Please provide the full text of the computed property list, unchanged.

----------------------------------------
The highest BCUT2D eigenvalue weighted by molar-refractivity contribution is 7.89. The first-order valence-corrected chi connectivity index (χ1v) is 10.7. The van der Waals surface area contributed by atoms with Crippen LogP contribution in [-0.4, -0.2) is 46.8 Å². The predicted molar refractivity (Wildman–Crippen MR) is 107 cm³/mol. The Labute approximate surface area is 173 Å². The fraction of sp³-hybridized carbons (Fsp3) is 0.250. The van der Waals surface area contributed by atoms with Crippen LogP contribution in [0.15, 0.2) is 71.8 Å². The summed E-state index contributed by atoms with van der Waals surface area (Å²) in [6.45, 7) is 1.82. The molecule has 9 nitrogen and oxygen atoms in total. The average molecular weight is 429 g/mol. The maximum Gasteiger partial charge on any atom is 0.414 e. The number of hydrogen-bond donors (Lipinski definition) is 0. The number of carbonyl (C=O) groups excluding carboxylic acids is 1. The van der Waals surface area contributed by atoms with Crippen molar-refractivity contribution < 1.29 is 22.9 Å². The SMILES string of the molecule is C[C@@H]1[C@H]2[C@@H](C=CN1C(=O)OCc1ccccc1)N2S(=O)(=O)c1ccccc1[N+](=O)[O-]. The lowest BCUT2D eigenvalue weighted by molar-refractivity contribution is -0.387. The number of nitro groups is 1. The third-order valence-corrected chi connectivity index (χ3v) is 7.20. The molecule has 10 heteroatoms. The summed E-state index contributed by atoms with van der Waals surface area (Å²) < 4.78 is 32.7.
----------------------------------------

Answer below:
The highest BCUT2D eigenvalue weighted by molar-refractivity contribution is 7.89. The first-order valence-corrected chi connectivity index (χ1v) is 10.7. The van der Waals surface area contributed by atoms with Crippen LogP contribution in [-0.4, -0.2) is 46.8 Å². The predicted molar refractivity (Wildman–Crippen MR) is 107 cm³/mol. The Labute approximate surface area is 173 Å². The fraction of sp³-hybridized carbons (Fsp3) is 0.250. The van der Waals surface area contributed by atoms with Crippen LogP contribution in [0.15, 0.2) is 71.8 Å². The summed E-state index contributed by atoms with van der Waals surface area (Å²) in [6.45, 7) is 1.82. The molecule has 9 nitrogen and oxygen atoms in total. The average molecular weight is 429 g/mol. The maximum Gasteiger partial charge on any atom is 0.414 e. The number of hydrogen-bond donors (Lipinski definition) is 0. The number of carbonyl (C=O) groups excluding carboxylic acids is 1. The van der Waals surface area contributed by atoms with Crippen molar-refractivity contribution < 1.29 is 22.9 Å². The SMILES string of the molecule is C[C@@H]1[C@H]2[C@@H](C=CN1C(=O)OCc1ccccc1)N2S(=O)(=O)c1ccccc1[N+](=O)[O-]. The lowest BCUT2D eigenvalue weighted by molar-refractivity contribution is -0.387. The number of nitro groups is 1. The third-order valence-corrected chi connectivity index (χ3v) is 7.20. The molecule has 10 heteroatoms. The summed E-state index contributed by atoms with van der Waals surface area (Å²) < 4.78 is 32.7.